ENGAGE Your Employees in the Occupational Health and Safety Requirements for your Company

Employee engagement, also called worker engagement, is a business management concept. An "engaged employee" is one who is fully involved in, and enthusiastic about their work, and thus will act in a way that furthers their organization's interests. – Wikipedia

By giving both your management AND your employees "ownership" of the occupational safety requirements as outlined by OSHA for your company, you are both demonstrating your own commitment to their safety through elimination or minimizing of health and safety hazards, as well as increasing the likelihood of participation and success of those occupational safety requirements.

Here are some practical ways to involve both your management and your employees in developing your plan for incorporating occupational safety requirements on the worksite:

1. Post your own policy on occupational safety requirements next to the required OSHA workplace poster where each employee can see it.
2. Communicate that policy of occupational safety requirements directly to them in a joint meeting of management and employees.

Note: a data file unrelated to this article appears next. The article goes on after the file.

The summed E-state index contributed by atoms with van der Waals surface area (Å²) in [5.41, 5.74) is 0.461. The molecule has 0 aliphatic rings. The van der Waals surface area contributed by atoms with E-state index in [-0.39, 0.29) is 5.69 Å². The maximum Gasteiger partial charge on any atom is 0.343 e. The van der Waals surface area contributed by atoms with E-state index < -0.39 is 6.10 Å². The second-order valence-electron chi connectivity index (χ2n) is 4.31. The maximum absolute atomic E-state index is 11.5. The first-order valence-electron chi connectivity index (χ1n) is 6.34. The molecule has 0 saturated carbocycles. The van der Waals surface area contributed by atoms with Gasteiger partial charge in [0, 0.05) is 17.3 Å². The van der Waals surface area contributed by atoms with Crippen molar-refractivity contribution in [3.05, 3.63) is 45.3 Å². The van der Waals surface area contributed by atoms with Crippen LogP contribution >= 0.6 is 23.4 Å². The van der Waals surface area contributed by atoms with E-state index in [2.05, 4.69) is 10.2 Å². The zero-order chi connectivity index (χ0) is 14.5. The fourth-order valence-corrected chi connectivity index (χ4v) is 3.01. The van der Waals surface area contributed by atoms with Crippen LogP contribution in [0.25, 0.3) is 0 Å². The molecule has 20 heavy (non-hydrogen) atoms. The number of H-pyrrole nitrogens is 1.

3. Make sure top-level employees are participating and showing support by participating in the training on occupational safety requirements of management follow all safety rules and regulations that employees must follow, even if you are only in their area briefly. (i.e. wearing Personal Protective Equipment, etc.)
5. Involve employees who have specific knowledge of certain regulations by having them help with JSA (Job Safety Anaylsis or Job Safety Audits) to prevent health and safety hazards, help lead the occupational safety requirements training, or help investigate accidents.
6. As tasks for the occupational safety requirements are realized for your work environment, assign tasks to each employee. Make health and safety hazard prevention part of everyone's job description.
7. Enable those with responsibilities by giving them the time, training, money, and authority to carry out their responsibilities.
8. Recognize and reward those who are performing their assigned occupational safety requirement tasks well.
9. Take time, at least annually, to review what you've accomplished in preventing health and safety hazards and decide what revisions and additions need to be made.